Due to the often-cited impending “silver tsunami” of incoming American retirees and metrics which suggest that retirement savings are stagnating, the amount of seniors looking for alternative ways to supplement their cash flow in their post-working years shows signs of accelerating, and one possible way forward for seniors in the right situation could be with a reverse mortgage.
This is according to an article published by Harlem World Magazine, which details four specific signs that could indicate why a reverse mortgage may be a good idea worthy of consideration for seniors in a few particular kinds of financial situations at or near retirement.
The first of the four signs is if a senior considers themselves “property rich but cash poor,” meaning that the amount of equity a senior has built up in their home meets or exceeds the amount of cash they have on-hand.
“Unfortunately, they are often rich in name only,” the article says. “They would have to sell their property to benefit from the massive appreciation and value. They might still struggle to come up with the cash that they need to pay their bills regularly. In some cases, it might feel that the increase in property value is actually an inconvenience because you have to pay more on property taxes and insurance.”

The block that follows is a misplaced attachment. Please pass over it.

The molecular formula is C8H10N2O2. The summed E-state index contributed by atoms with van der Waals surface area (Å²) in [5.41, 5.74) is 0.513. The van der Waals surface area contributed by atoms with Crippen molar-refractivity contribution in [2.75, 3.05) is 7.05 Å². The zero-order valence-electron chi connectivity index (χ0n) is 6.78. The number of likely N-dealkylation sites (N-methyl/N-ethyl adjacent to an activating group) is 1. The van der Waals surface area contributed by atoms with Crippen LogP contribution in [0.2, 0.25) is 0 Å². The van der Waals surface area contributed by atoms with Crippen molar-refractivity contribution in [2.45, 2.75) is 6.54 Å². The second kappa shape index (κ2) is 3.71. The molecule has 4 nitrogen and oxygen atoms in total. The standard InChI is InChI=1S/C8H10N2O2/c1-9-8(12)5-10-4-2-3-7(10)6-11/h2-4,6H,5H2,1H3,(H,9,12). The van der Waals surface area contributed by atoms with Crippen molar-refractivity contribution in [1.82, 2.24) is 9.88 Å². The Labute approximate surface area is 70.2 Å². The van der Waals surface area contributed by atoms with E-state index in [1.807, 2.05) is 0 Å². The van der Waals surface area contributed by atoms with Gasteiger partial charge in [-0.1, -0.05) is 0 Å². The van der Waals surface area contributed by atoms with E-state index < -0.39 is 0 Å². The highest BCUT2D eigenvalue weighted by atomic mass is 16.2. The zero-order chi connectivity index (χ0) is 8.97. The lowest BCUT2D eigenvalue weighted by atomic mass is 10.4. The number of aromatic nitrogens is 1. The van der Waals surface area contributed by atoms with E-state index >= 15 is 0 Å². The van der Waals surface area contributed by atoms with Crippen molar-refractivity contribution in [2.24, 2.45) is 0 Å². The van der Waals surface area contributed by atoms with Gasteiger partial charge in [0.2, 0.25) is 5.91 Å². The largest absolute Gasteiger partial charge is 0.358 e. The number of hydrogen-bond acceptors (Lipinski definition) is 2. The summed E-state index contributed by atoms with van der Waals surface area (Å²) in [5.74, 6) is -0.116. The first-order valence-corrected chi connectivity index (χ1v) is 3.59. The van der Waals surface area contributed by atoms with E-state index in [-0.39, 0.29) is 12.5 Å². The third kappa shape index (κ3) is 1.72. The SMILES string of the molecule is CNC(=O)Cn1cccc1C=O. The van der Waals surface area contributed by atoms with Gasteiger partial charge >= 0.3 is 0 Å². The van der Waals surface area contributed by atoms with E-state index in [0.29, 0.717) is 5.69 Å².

A reverse mortgage can offer such seniors an option to extract some of that equity out of the home in the form of the loan’s proceeds, while also letting them remain in the home without the need to sell the property.
“You can get a lot of money with your reverse mortgage if you have a valuable house that is paid off and don’t intend on selling it in the near future,” it says.
The other two titular “signs” a reverse mortgage might be a good idea are if a senior doesn’t mind having a continued need to pay property taxes and homeowners’ insurance; as well as having plans to remain in the existing home for a long while to come or for the rest of life.
“You will need to pay back your reverse mortgage if you ever sell your home,” the article says. “This means that you have to make sure that you really want to live in it for the rest of your life. If you are planning on relocating because you don’t like the weather or want to be closer to your kids, then you should forgo taking out a reverse mortgage on your current property. However, you can always buy a new property outright and take out a reverse mortgage on it.”
The final of the four “signs” includes having heirs that may not mind having a smaller inheritance than they otherwise would have if the property owner decided not to get a reverse mortgage, the article says.
“If there is remaining equity, your children or other heirs inheriting your estate will either need to sell the home and collect a smaller share of the equity or pay off the reverse mortgage before they can get the deed to the home,” the article says. “You need to have a discussion with them and make sure that they are on the same page. Explain what a reverse mortgage is and make sure they understand.”
Read the article at Harlem World Magazine.